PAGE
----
Right place, wrong attitude I stood on the walkway over Steep Creek, in the shadow of the Mendenhall Glacier. A popular spot for Juneau locals and visitors alike. This late summer afternoon, sockeye salmon finned in the clear shallows, flashing their deep red spawning colors; a bald eagle perched in a spruce, framed by the autumn-tinged slopes of Mount McGinnis: the whole scene a giant, living postcard. I gazed out, feeling my pulse and breathing slow to match my surroundings. An incoming clump-clump of footsteps signaled an end to my moment alone. No big shock. After all, the bus-packed parking lot for the Glacier Visitor Center lay just a hundred yards away. Amazing, I told myself, that this little chunk of country could absorb so much traffic, day in and out, and stay this good. “Where are the bears?” A New Jersey voice in the crowd demanded. “They said…
Bears are creatures of habit, and create trails through Alaska visible as ruts in the earth and marked by scents along the route.
The bears noticed our absence during the pandemic and took the opportunity to throw a party, with some bruins behaving better than others.
Adventure Medical Kits offers a wide variety of ready-made first aid kits targeted to different pursuits and scenarios.
Nick Jans encountered more bears than usual during his three week stay at home out the Haines Highway. And he wasn’t alone.
The Cross-Admiralty Island Canoe Route is a 32-mile hike and paddle across lakes and trails from from Mole Harbor to Angoon.
A wild brown bear forced its way into the Alaska Zoo in Anchorage and killed a 16-year-old alpaca named Caesar.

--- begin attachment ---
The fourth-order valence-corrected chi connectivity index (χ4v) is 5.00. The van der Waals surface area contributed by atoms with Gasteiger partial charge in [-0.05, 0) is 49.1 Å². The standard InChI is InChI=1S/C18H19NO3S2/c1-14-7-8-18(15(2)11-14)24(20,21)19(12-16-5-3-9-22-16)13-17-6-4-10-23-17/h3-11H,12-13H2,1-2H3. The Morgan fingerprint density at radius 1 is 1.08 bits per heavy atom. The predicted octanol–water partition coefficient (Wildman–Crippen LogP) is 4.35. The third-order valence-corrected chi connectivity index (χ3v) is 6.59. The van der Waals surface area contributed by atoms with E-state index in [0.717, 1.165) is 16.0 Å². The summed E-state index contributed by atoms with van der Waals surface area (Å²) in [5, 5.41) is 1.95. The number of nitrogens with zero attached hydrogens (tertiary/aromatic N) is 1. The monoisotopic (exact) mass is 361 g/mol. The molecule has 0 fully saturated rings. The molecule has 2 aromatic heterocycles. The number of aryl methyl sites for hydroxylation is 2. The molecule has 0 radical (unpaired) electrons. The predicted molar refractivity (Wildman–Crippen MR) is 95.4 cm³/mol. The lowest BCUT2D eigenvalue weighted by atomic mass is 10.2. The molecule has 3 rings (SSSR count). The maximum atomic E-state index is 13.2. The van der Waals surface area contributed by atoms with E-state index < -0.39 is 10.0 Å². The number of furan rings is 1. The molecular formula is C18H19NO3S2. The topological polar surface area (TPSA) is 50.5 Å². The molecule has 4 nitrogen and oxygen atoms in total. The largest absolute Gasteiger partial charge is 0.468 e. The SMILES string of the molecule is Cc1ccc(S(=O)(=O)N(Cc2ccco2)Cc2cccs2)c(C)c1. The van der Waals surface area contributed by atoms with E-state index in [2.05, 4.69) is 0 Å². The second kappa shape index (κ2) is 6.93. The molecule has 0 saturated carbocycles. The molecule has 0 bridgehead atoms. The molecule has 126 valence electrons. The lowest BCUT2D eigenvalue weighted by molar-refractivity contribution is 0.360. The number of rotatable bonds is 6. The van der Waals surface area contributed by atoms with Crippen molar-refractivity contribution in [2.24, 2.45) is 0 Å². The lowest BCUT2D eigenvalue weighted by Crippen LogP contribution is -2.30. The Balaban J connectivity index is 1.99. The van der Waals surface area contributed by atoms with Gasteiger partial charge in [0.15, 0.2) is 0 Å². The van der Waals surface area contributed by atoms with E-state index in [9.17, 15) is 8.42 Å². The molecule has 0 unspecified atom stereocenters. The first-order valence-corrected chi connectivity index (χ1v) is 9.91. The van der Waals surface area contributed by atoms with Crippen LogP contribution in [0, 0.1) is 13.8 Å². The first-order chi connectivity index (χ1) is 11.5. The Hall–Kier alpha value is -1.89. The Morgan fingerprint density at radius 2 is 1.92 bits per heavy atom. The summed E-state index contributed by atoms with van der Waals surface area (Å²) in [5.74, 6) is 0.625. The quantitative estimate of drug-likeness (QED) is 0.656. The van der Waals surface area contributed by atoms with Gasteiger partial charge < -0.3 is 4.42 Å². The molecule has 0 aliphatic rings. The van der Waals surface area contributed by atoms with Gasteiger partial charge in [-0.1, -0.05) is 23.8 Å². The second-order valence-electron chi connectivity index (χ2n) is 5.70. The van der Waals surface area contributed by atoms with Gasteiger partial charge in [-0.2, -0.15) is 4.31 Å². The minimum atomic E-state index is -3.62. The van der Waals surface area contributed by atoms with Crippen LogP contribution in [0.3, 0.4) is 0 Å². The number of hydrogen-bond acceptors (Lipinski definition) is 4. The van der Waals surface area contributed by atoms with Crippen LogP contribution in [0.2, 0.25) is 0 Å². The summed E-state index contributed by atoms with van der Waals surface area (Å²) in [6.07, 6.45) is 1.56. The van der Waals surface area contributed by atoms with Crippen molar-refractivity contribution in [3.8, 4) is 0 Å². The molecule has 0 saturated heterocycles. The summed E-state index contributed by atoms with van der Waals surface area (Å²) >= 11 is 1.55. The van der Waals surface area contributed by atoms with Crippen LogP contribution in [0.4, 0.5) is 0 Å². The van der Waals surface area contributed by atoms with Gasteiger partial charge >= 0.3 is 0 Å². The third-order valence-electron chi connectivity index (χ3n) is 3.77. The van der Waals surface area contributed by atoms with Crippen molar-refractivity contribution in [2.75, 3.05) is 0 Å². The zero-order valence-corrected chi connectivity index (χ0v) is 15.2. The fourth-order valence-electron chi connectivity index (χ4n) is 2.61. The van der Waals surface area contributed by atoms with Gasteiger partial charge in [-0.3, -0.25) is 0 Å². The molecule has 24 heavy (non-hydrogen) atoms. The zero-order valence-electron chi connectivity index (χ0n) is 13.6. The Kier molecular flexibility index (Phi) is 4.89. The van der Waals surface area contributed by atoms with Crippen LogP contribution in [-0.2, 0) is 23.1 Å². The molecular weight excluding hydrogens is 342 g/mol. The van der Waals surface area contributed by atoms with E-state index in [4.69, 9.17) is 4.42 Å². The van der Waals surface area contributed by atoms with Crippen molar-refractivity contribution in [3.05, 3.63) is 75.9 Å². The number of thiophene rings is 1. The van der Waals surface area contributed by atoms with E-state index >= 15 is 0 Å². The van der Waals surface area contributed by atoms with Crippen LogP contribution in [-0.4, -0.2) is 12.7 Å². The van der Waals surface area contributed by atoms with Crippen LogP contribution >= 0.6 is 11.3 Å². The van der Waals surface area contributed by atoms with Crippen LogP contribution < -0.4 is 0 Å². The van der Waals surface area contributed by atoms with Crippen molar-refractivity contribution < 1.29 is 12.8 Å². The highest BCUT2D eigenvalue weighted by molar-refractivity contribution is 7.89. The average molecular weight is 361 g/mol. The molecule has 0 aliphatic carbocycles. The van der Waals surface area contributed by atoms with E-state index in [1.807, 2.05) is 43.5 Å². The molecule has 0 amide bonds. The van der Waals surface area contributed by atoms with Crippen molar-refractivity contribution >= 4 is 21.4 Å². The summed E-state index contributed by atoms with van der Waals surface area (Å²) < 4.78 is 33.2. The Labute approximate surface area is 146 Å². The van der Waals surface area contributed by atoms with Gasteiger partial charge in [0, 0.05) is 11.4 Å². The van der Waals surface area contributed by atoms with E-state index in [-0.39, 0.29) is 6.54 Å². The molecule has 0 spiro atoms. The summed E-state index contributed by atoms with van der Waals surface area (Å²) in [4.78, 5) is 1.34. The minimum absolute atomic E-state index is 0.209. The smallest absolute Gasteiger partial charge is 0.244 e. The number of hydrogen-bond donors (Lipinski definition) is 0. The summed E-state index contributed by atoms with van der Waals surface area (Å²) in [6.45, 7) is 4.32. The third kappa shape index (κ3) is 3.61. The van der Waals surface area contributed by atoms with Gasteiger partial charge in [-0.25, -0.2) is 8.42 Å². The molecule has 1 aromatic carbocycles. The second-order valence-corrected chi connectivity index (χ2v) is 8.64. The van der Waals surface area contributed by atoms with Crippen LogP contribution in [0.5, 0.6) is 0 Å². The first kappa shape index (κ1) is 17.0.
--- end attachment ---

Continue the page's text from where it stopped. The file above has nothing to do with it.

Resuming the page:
Alaska’s Senior Editor saw 17 bears at Brooks Falls when she was one of the first visitors to Katmai National Park when it reopened in early August 2020.
Nick Jans shares tales of caribou soup, moose nose, fermented walrus flipper, and other Eskimo foods he’s encountered through years of Inupiaq hospitality.
An adult female bear peers through a dense thicket of cow parsnip. During the summer months, Kodiak turns a lush, vibrant green as thick vegetation carpets the island. Kodiak bears balance their diet with a variety of plants, including grass. Photo by Lisa Hupp. With 1.9-million acres to wander and no portion more than 15 miles from the Pacific, Kodiak National Wildlife Refuge includes some of the most diverse habitat on the planet, covering the southern two-thirds of Kodiak Island, all of Ban and Uganik islands, and a section of Afognak Island. Though notorious for its famed denizen, the Kodiak brown bear, a genetically distinct subspecies of browns/grizzlies, the refuge protects more than just big bruins. Consider that among the lush fjords, valleys, wetlands, and 4,000-foot peaks, more than 1,000 pairs of nesting bald eagles claim the area as their home, along with 250 species of migrating or breeding fish,…